Okay, there are various reasons why one might be embarrassed at having had a youthful fling with Ayn Rand, albeit in the Platonic sense, except that Rand despised Plato, and the phrase “in the Aristotelian sense,” doesn’t really, uh, make sense in this context. Nevertheless, I was young, open to new ideas (or new ones to me, anyway), and besides, among other things, she introduced me the Nietzsche. Not that this was her intention (or that she had even the vaguest notion of my very existence); indeed, she was attempting to warn me off.

In “Rolls Rex, King of Cars” my erstwhile collaborator Sharon Farber’s first story about a young girl named Billy Jean, she has Billy Jean’s hippie mother tell her not to go snooping around the farm next door, so the first thing that BJ does when left alone is make a bee line for the farm next door. I myself wasn’t quite that forthright. What happened was that I once found myself in a conversation with someone, comparing Rand and Nietzsche, and I realized that I hadn’t actually read the guy. If I kept that up, I figured that sooner or later, someone was going to think I was a nitwit, and I do not like being thought a nitwit. I especially don’t like it if the someone thinking I’m a nitwit is me.

(Since then I’ve learned that most intellectual discussions involve someone faking it at some point or another, basing their opinions on a book review, or a panel discussion, or the Cliff Notes version in one way or another. Furthermore, it is the height of impoliteness to point this out. Live and learn).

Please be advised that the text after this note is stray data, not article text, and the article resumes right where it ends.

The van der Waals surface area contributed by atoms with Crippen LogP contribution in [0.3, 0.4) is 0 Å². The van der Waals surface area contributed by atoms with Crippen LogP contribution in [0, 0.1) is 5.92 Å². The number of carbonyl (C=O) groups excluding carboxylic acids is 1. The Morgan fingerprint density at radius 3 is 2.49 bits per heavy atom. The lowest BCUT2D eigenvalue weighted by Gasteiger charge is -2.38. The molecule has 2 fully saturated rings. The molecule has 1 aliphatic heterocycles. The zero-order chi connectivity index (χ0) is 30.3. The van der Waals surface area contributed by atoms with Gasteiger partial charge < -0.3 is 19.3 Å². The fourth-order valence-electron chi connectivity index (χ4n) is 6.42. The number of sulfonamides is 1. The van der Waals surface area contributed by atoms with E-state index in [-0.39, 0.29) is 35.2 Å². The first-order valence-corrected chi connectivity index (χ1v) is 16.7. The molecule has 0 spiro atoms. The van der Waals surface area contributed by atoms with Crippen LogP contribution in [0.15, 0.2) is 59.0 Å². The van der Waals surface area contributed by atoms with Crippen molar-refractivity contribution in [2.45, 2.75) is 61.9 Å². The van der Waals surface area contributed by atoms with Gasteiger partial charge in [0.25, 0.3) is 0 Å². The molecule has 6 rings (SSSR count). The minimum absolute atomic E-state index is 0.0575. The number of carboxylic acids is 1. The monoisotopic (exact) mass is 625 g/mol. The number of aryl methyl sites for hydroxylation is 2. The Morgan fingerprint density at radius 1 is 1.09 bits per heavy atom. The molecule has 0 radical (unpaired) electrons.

Anyway I got some of the Kaufman books and I read Nietzsche. And here’s the interesting thing: I found that, even when I disagreed with old Friedrich, he was still damned interesting to read. Stimulating. Informative. Manna for the budding intellectual, as it were.

Then I went to RPI, and in my freshman year, I assumed the editorship of the student magazine, Perspective. The two guys who had started it were seniors, and they were soon to be out of there anyway. They had a budget from the Student Union, so, hey, cool. I hadn’t made contact with science fiction fandom yet, so I didn’t know about all the folks making do with mimeograph and corflu; I had several hundred dollars to spend on full photo-offset printing, and I learned the most basic skill for getting people to do unpaid work (nagging). I managed to get two issues out, one my freshman year and the other my sophomore year and that was pretty much it for Perspective, but I had quite a bit of fun doing it.

Nietzsche was pretty much the patron saint of Perspective. Rich, one of the outgoing editors, had an article/essay in my first issue titled “Science and Tragedy.” At least, that was his title; I had to yank an illo at the last moment and for layout purposes, I changed the title to “Science and Apollo; Art and Dionysius.” That had been, more-or-less, nearly as I could tell, what he was driving at, a parallel between Nietzsche’s Birth of Tragedy and what C. P. Snow called “The Two Cultures,” except that Rich never mentioned Snow. He was, however, really pissed about my changing his title, which is entirely fair, and entirely my bad. I shouldn’t have done it, and my only excuse is that, if you appoint a freshman as editor of your magazine, you should expect some screwups.